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The only people served by Prop. C are the politicians who placed it on the ballot

Illustration by Leo Cooperband

Patrick Wolff is the executive director of Families for San Francisco and a chess grandmaster. He and his wife have raised both their children in San Francisco.

Last year, more than 10% of registered San Francisco voters signed petitions to place two recall measures on the ballot: the February recall of three school board members, which passed overwhelmingly, and the proposed recall of District Attorney Chesa Boudin, which will be decided in June. On the same day the Board of Education recall vote passed, seven members of the Board of Supervisors put a third recall decision on the upcoming June ballot: Proposition C, a measure that would amend the recall process itself.

Prop. C makes two changes.The first change radically shrinks the time during an official’s tenure when voters could initiate a recall. The details are complex because the measure reduces both the window when voters can gather signatures and the window before the next scheduled election when the recall could occur; in practice, it means voters could realistically initiate a recall only during six months out of a 48-month term. 

The second change pertains to the appointed replacement if a recall is successful. Under current law, an appointed official can run for office at the next election like anyone else. Prop. C specifically prohibits whoever is appointed to fill the vacant office from running for that office in the next election. If Prop. C passes, it would apply to the current election; this means the person appointed to fill the DA role would not be allowed to run for the DA office in the next election.

Backers of Prop. C argue these changes serve the public interest by sparing San Francisco the time and expense of holding recall elections they claim are unnecessary, and by ensuring the appointment after a recall would not have an advantage over other candidates who want the same office.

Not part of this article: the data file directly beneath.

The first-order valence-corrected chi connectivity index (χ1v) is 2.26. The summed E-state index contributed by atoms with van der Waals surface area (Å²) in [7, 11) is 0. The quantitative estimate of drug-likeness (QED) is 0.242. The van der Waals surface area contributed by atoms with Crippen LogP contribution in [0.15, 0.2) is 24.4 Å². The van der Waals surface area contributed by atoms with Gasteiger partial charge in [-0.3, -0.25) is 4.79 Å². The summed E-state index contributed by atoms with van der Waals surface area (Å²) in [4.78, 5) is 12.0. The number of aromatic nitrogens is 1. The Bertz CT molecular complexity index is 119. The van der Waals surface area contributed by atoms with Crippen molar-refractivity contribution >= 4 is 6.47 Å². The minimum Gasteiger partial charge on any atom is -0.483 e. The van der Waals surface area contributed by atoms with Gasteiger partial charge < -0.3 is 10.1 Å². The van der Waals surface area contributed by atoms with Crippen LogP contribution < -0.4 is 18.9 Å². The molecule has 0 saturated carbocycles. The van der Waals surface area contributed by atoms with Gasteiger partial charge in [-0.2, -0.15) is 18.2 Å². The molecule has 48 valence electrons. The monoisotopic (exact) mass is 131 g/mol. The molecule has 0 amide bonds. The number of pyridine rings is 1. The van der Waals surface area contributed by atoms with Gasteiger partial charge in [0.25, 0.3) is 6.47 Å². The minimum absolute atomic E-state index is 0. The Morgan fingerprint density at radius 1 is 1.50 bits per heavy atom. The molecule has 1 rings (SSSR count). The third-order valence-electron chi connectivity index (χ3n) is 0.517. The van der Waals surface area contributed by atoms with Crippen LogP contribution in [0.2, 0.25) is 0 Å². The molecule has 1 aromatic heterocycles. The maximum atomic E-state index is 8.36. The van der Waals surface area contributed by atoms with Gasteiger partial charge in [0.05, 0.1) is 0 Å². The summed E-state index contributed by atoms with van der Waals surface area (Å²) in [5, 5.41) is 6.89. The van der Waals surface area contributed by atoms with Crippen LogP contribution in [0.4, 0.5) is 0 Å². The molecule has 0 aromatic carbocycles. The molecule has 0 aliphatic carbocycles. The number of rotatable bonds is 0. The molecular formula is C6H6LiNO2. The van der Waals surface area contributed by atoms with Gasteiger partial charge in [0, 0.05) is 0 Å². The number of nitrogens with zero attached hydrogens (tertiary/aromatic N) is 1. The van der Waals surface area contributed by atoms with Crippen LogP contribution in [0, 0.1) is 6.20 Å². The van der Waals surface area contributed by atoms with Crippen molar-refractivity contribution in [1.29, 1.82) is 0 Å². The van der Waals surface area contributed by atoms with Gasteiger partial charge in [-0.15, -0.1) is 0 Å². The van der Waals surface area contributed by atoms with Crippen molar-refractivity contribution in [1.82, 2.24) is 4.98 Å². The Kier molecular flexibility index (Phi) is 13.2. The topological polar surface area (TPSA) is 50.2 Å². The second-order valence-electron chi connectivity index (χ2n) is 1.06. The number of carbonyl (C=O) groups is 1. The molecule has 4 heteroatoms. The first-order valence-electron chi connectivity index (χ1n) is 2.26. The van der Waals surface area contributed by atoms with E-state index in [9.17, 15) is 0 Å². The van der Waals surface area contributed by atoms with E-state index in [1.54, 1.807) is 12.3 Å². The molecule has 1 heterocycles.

Families for San Francisco, where I serve as executive director, is a volunteer-driven local research and advocacy group that wrote a report about recall elections in San Francisco. Our research convinced us to publish a paid ballot argument against Proposition C. (However, we do not control a PAC, so we have not made a contribution to this contest or to any other local elections. Nor has Families for San Francisco taken a position on the district attorney recall.) We did this work to shine a light on what we see as a deeply undemocratic proposal that is backed by faulty arguments. 

One misleading claim is that recall elections exploit low turnout to succeed. In fact, a comprehensive 2019 analysis compared the results of recall elections—contrasting those held on a special election day (when turnout is lower) with those held on a general election day. Recalls on general election days had a slightly higher rate of succeeding than those on a special election day. Turnout has nothing to do with the success of a recall.

Another fallacious justification for Prop. C is that the city is drowning in recall elections. In fact, there have only been six recall elections on the ballot since the adoption of the recall in 1907. (This includes the upcoming DA recall, and counts the recall vote on each of the three Board of Education commissioners as one election.) Before 2022, the last recall was in 1983; the last one before that was in 1946. 

It is true that voters this year are turning to the recall more than usual, but that’s because voters are more upset than usual. Certainly, the wide margins by which the Board of Education recalls passed demonstrates strong dissatisfaction with the Board of Education. Polling suggests many people are unhappy with DA Chesa Boudin as well. 

Prop. C is not true reform; it is simply an attempt by current elected officials to take power away from the people.

By gutting the recall process, Prop. C only serves the immediate political interests of the supervisors who placed it on the ballot. By limiting recalls they seek to delegitimize them, providing political cover for those supervisors who supported the unpopular Board of Education members the voters just recalled. And if Boudin is next to get recalled in June, this measure would prevent Mayor Breed from appointing a DA who could run in November. Even if that appointee proves to be successful and popular, they’d still be ineligible—and even though appointees who hold an office for reasons other than a recall do not face a similar prohibition. This is hardly good government.

There is a deep dissatisfaction with the status quo in San Francisco today. Almost half of San Francisco residents plan to leave the city eventually, with homelessness, the high cost of living and rising crime cited as the top three reasons. At the same time, trust in City Hall is at rock bottom, with two thirds of voters saying they disapprove of the job being done by the Board of Supervisors.

Voters are turning to the recall for the first time in decades because they are desperate for results. The seven supervisors who sponsored Prop. C profoundly misunderstand how they should be spending their time. Instead of protecting themselves from the will of the voters, they should focus their energies on addressing our city’s problems and serving the general interest.

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